Could you pick a defect security robot out of a line-up?

5 Sep 2016

Sometimes, maths is a matter of numbers. Sometimes, it’s all about letters. And, sometimes, it just involves logic.

The future is automated. That’s what the technologists keep telling us, anyway.

We’re going to have robots for everything, from car manufacture to medicine, to journalism (eep!). We’ll probably even have robot security guards that can see absolutely everything.

Future Human

But what good are robot security guards if they’re capable of lying about what they see?

At some indeterminate point in our future, the company XYZ will start making security robots called OLYs, or Observational Law-abiding Yeoman (language will take a little retroactive turn between now and then).

OLYs have 10 ‘eyes’ – all the better to see crime with – enabling the robots to see everything, except their own eyes.

When an XYZ-brand robot is functioning normally, it is completely truthful and accurate. Every now and then, though, a defect XYZ robot is created. The defect robots have fewer than 10 eyes, and they always lie.

The XYZ robots OLY1, OLY2, OLY3, OLY4 and OLY5 are gathered by themselves in a room.

Having spent some time getting to know each other, they start shooting the breeze. Being a generally judgemental bunch, XYZ-brand robots are very dismissive of defect robots. They’re also big fans of maths. So a first step upon meeting a new OLY is to count its eyes, then discuss it with everyone else in the room.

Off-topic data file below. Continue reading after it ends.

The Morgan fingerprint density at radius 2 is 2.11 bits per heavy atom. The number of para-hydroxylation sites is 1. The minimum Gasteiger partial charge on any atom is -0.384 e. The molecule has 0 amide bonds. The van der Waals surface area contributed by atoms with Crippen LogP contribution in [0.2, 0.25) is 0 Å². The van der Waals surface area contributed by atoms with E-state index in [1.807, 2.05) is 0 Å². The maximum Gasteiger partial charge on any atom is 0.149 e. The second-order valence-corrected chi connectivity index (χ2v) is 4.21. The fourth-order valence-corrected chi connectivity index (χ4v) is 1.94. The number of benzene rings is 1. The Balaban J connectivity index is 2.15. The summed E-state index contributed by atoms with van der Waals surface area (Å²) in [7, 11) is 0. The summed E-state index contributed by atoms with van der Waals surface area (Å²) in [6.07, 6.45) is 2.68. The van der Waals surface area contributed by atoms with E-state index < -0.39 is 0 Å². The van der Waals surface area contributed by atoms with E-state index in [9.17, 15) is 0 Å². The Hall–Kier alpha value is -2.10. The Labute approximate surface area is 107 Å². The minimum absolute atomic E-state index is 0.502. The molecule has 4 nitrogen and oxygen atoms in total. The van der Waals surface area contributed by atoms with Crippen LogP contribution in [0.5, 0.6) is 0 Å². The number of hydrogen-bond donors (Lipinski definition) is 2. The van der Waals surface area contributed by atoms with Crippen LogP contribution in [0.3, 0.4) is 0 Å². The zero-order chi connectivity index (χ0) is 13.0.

After each counts the others’ eyes, OLY1 claims to see 40 eyes, OLY2 sees 39, OLY3 sees 38, OLY4 sees 37 and OLY5 sees 36.

Can you determine which of the OLYs are functioning normally and which are defects?

Scroll down for the solution to this week’s puzzle.

This week’s maths puzzle comes courtesy of Dr Anca Mustata, lecturer in Mathematics at UCC, who is actively involved in the Maths Circles initiative, the Mathematics Enrichment programme in UCC and the Irish Mathematical Olympiad.

Robots: robot undergoing surgery


All are defect!

If OLY1 was telling the truth, then all of the other robots would have 10 eyes each. In that case, they would also all tell the truth and would, therefore, all be claiming to see 40 eyes. As they all have different claims, we know OLY1 must be lying.

This means that OLY2 can see, at most, 39 eyes (10+10+10+9), which is what it claims to see. If OLY2 was speaking the truth, however, all the other OLYs would also have 10 eyes, and would also claim to see 39 eyes in the room. Therefore, OLY2 is lying, and must also be defect.

Since OLY1 and OLY2 have, at most, nine eyes each, then OLY3 can see, at most, 38 eyes, which it indeed claims to do. But, as with OLY1 and OLY2, the other bots let OLY3 down. As they all see different numbers, OLY3 must also be lying and, therefore, is defect.

Following this line of reasoning, we see that only OLY5 could be telling the truth. If the other four OLYs were defect, OLY5 would, indeed, see 36 eyes (9+9+9+9).

However, if OLY5 were telling the truth, that would mean that OLY4 was also correct, seeing 37 eyes (9+9+9+10). As this is a tautological impossibility, rife with internal contradictions, we must therefore assume that OLY5 also lied and is also defect.

Main image via Shutterstock

Kirsty Tobin was careers editor at Silicon Republic